The Aguinaldo is a historical conquest and a triumph of the Costa Rican people. It has been around since 1954, enacted to be paid to workers of the State, Central Administration, autonomous institutions, semi-autonomous and municipalities.

The aguinaldo is untouchable, protected by law, non-negotiable, inalienable, an indisputable right, a benefit independent of other social or labor benefits.

In 1959, the right was extended to public sector workers. That same year, the opposition of the Compañía Bananera (Banana Company) to pay the aguinaldo caused a great strike, which lasted 26 days. Finally, these workers got paid.

The aguinaldo, for simplicity sake, is an amount of money, equivalent to a month’s salary, without legal deductions, paid to all salaried employees by their employer, at the end of the year, currently not later than December 20.

The operative is “without legal deductions”. This means the aguinaldo is untouchable, protected by law, non-negotiable, inalienable, an indisputable right, a benefit independent of other social or labor benefits. The employer and any other entity is forbidden to make any reductions of any kind.

But.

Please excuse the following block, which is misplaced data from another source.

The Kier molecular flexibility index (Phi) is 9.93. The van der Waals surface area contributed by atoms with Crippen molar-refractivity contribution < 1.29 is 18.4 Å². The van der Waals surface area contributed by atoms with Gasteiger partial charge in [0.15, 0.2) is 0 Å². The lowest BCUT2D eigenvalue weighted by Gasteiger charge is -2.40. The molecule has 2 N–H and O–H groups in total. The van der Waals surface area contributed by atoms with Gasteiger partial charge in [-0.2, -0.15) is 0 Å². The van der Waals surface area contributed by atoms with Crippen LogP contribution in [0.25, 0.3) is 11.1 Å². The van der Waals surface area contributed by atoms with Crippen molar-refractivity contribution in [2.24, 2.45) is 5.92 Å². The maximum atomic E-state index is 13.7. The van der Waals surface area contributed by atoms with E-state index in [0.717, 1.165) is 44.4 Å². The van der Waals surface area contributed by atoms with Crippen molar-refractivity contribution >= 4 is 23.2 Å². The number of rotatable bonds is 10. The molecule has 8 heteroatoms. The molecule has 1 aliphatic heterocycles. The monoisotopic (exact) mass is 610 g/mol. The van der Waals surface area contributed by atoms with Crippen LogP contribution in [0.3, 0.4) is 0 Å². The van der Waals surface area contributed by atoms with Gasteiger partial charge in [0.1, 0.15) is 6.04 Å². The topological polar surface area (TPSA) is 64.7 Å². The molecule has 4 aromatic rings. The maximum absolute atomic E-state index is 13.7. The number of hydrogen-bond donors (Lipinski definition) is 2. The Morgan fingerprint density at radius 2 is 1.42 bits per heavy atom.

Marisol Álvarez is a telephone operator at the Caja Costarricense de Seguro Social (CCSS).

She, like other workers of the Caja, received her aguinaldo on November 28. Many employers pay the aguinaldo early. The Central Government paid on December 6, while other employers do not pay until the last day. Some not at all.

In the Marisol, as she told her story to La Teja and now in the hands of the Defensoría de Apoyo al Deudor (Debtor Support Advocacy), on November 29, her aguinaldo of ¢293,000 colones was gone. Her bank Banco Popular account, where the aguinaldo was deposited, was debited that amount and wiped clean.

Marisol’s story is not an isolated case. Though the Defensoria doesn’t give out numbers, it is believed there are many more cases, even more if counting cases not reported.

So what happened in Marisol’s case?

According to her story, she had taken out a loan for ¢1.1 million colones from “Beto le presta”, a loan company.

Despite the law prohibiting any type of deduction of the aguinaldo, the loan company, based on an authorization Marisol signed, was able to have the bank deduct the amount from their client’s account.

Stephanie Portuguez, legal advisor to the Defensoría de Apoyo al Deudor with David Segura, counselor